Homeland Security replacing troubled biodefense system with another flawed approach
The Trump administration is quietly moving to replace BioWatch, the nation’s problem-plagued system for detecting an airborne attack of anthrax spores or other infectious agents, with technology that also has severe shortcomings, a Times investigation has found.
The first new device was installed without public notice in December and others are being emplaced at 11 other U.S. locations with a goal of supplanting BioWatch “within the next couple of years,” James F. McDonnell, an assistant secretary of Homeland Security, said in an interview.
McDonnell, who heads Homeland Security’s office of countering weapons of mass destruction, said the new system, called BioDetection 21, will be faster and more reliable than BioWatch. He said he hopes to put as many as 9,000 new detection devices in place by 2025.
But testing at an Army facility last year and use of the sensing devices in previous military operations identified critical problems with their ability to detect the bacteria, viruses or toxins that might be wielded in an attack, according to scientific experts and official documents.
BioWatch was hurriedly installed after the 9/11 terrorist attacks of 2001 in an effort to provide a quick, dependable warning system in the event, however unlikely, of the deliberate spread of anthrax, smallpox or other deadly pathogens. Authorities could then respond with antibiotics, vaccines, quarantines or other emergency measures to minimize casualties.
However, BioWatch generated scores of disruptive false alarms, including in Los Angeles, Pasadena and San Diego, and scientists have warned that the system — which has cost $1.6 billion so far — is not reliable.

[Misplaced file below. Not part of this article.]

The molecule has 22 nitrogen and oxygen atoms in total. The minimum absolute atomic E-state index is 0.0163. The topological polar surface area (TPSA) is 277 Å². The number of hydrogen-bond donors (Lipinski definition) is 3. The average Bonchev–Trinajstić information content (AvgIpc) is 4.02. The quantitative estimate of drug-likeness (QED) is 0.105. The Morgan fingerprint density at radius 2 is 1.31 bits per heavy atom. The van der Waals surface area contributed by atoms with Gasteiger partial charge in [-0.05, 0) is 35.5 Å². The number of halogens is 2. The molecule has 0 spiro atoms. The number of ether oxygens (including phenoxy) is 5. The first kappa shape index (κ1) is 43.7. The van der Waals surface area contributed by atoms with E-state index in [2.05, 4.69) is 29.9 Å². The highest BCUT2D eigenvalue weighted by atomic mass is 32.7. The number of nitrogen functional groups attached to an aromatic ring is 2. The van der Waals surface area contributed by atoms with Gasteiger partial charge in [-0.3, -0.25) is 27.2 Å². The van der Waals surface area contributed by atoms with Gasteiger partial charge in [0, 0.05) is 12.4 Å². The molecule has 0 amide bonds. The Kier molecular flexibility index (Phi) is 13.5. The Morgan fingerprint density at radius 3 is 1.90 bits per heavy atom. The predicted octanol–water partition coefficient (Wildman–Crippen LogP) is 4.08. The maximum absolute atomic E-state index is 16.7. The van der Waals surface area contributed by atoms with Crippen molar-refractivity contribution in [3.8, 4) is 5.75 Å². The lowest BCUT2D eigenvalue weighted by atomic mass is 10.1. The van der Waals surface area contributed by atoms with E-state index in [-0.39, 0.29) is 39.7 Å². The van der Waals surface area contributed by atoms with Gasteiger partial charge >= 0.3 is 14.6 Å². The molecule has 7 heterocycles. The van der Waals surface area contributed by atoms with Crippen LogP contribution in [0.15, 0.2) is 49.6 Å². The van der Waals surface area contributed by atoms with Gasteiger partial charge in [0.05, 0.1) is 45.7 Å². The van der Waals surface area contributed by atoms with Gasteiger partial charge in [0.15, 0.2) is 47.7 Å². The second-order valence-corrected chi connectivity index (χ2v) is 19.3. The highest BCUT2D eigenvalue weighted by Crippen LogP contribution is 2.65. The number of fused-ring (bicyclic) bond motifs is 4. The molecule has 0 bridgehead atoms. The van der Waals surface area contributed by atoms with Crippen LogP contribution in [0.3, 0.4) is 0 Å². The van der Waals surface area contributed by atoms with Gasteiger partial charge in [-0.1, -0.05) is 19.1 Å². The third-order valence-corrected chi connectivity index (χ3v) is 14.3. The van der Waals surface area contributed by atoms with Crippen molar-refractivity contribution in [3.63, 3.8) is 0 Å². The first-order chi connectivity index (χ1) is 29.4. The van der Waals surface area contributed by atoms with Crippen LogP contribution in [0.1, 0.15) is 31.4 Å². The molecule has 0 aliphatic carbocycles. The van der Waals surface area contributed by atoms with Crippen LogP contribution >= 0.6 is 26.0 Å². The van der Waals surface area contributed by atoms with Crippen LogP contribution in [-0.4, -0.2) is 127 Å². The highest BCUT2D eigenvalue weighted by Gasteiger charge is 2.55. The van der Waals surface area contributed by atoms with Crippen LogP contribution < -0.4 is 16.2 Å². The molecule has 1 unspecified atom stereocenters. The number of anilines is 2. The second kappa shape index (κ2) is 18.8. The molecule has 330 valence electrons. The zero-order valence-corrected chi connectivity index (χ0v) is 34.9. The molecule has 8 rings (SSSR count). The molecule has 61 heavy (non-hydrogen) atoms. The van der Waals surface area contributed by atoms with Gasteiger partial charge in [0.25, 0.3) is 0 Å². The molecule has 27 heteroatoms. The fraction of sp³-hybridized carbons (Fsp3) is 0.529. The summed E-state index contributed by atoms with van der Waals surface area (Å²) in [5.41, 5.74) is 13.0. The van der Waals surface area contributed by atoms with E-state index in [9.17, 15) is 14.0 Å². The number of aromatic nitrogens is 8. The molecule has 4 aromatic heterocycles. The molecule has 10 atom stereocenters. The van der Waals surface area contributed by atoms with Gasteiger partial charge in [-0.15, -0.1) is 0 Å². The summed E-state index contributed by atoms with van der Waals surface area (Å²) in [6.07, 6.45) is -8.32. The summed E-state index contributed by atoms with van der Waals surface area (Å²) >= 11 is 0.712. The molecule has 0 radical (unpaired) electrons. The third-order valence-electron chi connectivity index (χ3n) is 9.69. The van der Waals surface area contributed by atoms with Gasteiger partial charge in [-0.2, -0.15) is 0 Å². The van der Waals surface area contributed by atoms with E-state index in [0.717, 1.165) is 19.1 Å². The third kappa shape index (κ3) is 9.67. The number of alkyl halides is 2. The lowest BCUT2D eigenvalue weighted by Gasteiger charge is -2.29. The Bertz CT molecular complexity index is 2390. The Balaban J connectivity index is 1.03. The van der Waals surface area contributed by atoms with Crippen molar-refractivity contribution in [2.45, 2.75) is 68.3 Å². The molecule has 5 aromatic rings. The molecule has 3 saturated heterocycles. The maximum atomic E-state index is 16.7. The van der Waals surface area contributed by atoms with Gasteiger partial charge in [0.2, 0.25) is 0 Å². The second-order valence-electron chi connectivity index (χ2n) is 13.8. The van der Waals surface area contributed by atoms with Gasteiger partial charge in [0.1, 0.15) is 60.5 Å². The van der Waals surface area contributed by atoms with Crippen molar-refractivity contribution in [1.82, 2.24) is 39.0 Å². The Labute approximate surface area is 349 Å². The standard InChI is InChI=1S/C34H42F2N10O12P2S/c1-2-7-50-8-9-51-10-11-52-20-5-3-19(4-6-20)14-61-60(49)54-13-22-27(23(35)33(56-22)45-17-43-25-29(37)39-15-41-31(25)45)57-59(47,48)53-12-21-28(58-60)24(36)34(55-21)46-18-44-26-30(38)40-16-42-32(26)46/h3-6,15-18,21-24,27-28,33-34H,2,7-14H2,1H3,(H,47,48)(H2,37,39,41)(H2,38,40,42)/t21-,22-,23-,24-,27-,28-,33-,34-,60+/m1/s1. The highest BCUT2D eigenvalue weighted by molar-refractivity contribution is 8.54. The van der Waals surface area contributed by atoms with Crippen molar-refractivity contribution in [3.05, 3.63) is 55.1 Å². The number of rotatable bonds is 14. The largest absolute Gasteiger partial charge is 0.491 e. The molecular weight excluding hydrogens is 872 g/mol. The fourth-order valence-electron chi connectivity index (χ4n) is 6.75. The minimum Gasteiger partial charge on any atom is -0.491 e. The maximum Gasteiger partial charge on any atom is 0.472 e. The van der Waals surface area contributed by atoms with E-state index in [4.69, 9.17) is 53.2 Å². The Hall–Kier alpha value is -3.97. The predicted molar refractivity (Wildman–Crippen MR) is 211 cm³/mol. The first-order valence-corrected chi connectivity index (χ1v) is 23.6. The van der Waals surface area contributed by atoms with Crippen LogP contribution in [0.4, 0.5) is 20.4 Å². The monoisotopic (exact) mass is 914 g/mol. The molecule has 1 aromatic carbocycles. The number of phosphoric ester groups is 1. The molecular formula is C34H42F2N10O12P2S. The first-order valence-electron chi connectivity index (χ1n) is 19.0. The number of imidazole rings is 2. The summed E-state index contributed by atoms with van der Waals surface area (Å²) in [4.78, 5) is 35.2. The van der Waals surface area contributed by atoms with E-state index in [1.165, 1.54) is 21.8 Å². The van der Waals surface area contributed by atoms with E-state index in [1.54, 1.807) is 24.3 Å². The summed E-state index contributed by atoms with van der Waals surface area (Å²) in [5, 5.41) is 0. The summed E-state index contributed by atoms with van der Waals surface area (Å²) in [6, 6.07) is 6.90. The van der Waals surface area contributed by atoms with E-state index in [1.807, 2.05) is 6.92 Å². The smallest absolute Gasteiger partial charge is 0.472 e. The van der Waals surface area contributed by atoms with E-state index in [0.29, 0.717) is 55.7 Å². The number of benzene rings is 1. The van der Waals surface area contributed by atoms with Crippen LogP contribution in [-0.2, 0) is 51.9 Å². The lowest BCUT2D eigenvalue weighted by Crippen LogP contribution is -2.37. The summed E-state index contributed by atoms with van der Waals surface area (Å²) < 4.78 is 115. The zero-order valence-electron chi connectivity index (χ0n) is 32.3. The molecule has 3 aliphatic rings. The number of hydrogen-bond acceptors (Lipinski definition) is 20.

The new system will depend on so-called trigger devices that use fluorescent light to identify potentially dangerous biological material in the air. Once the devices trigger a warning, officials would seek confirmation with handheld equipment.
But a lengthy report last fall, commissioned by Homeland Security’s scientific staff, warned that the trigger devices frequently can’t distinguish between deadly pathogens and airborne pollen or paper dust, increasing the likelihood of false alarms.
The report also showed that four trigger devices failed in testing last year to detect tiny, unclumped anthrax spores — the type that experts say a skilled terrorist or state-sponsored biowarfare program might produce.
Moreover, the triggers correctly detected small particles of viral material — simulating smallpox or other deadly viruses that could be weaponized — in just eight of 168 attempts, a success rate of less than 5%.
Trigger devices have “clear limitations … for detection of smaller particles and some biological threat categories,” the report said.
The Times obtained a copy of the report, which was produced by the Johns Hopkins University Applied Physics Laboratory. The findings were consistent with Homeland Security’s earlier evaluations of triggers, according to current and former federal scientists.
The new report also recommended against using the handheld devices, called biological identifiers, that would be used to confirm or dispel a trigger alert under BioDetection 21.
It cited the cost and utility of the devices, saying civilian officials would not order an evacuation or other major emergency response without taking additional time to verify an attack through genetic testing at a laboratory.